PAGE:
I still have a petrol mower, with a catcher, just in case it rains for a long time and the grass gets too long. Hopefully I never need it.

    As for smothering, our local council cuts 5cm - 10cm off some public parks and walkways. The clippings do turn brown, and hang around for a week or so. But the grass is some of the best looking in the city. Not a biggie :).
    6 years ago
    I use a reel push mower. I've had one for the last two months. It's of a design that throws the grass forward. I only ever see a few clippings where the grass meets my driveway. A quick sweep and it's done, or just let the wind blow it away - quicker than emptying a catcher. I would recommend keeping a motorised mower with a catcher for those times where your grass has grown a lot e.g. after a prolonged rainy spell, or after being away for a few weeks. Also some reel mowers can go from 2.5cm to 10cm in height (Fiskars make such a model). This height range solves the issue of push mowers being hard to push through long grass. I much prefer the push. My wife who has never mown a lawn in her life likes to use it. It's quiet too! I've used it early in the morning and at 9pm at night, to avoid the heat of summer, because it's so quiet. Also no vibration in the hands. I find it takes the same amount of time, or less, to mow (I have a 300sqm lawn).

    In terms of smothering, it's unlikely to be an issue. The city council where I live regularly chop 5cm - 10cm off grass in parks, walkways and verges around town. The public grass is some of the best looking grass in the city. But it is a a little unsightly seeing the clumps of clipping. They mow some places about every six weeks.
    6 years ago
    I'm a little out of my depth with fertilisers. My understanding is that seaweed has a wide range of nutrients. So this is good for your lawn. Use it. However it has little nitrogen, which grass loves. Chicken poo does.
    6 years ago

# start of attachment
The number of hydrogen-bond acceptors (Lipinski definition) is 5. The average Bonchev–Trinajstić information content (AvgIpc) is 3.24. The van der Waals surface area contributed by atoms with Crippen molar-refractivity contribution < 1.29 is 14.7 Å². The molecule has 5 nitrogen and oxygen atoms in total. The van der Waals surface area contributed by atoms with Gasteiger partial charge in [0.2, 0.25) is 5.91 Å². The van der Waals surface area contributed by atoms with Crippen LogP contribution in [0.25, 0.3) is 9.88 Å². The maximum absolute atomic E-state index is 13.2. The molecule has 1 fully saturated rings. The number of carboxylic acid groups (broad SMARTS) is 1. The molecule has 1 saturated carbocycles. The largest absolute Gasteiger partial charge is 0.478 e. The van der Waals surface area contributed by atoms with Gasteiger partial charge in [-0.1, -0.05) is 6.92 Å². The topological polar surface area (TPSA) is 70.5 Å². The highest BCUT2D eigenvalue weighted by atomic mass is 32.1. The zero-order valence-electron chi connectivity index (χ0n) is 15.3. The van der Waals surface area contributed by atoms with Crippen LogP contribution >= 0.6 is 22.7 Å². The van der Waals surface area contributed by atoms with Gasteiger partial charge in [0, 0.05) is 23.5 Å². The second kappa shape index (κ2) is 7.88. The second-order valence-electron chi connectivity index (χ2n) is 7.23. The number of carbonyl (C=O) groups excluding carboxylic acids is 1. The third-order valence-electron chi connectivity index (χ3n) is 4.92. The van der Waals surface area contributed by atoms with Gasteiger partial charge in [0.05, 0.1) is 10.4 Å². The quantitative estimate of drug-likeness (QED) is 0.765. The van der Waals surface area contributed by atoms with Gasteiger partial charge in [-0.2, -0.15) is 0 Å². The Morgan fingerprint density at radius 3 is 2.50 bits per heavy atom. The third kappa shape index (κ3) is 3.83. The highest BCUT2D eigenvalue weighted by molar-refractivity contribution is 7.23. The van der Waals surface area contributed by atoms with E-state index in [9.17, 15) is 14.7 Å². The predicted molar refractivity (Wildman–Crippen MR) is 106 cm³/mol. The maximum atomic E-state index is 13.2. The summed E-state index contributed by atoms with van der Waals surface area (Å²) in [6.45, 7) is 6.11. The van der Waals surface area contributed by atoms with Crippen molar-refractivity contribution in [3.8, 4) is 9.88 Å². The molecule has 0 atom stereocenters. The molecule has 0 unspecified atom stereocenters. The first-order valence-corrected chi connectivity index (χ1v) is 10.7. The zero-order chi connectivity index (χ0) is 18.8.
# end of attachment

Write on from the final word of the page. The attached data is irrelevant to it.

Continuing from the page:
A complex fertiliser may also help get things going. Blood & bone, mature decomposed chicken poo, organic fish hydrolysate (not emulsion) from a sustainable source, almost any fertiliser that comes from a plant or the bum of an animal will do. The key here is complex, simple fertilisers with words like nitrate, ammonia, urea, etc in them are a poor choice. Complex fertilisers are broken down by microbes, at the request of plants, meaning right amount of food at the right time. It's the nutritional difference between a potato and a spoonful of sugar for a human. One will give sustained energy the other will give a rush and then a crash. Because they require microbes they work best at higher temperatures, so spring, summer, autumn. My preferred times are late summer and late autumn. But many people do spring and autumn. My understanding is that grass spends more energy on growing leaves in spring, and then roots in autumn. I prefer roots. The conflict in timing advice may have more to do with simple, quick release fertilisers. In spring they can cause a surge of leaf growth, whilst neglecting root growth. The grass needs roots to store food to fight disease. I suspect this is a nonissue with complex fertilisers. Compost is the top fertiliser, but takes the longest time to work. Again not lazy, not cheap.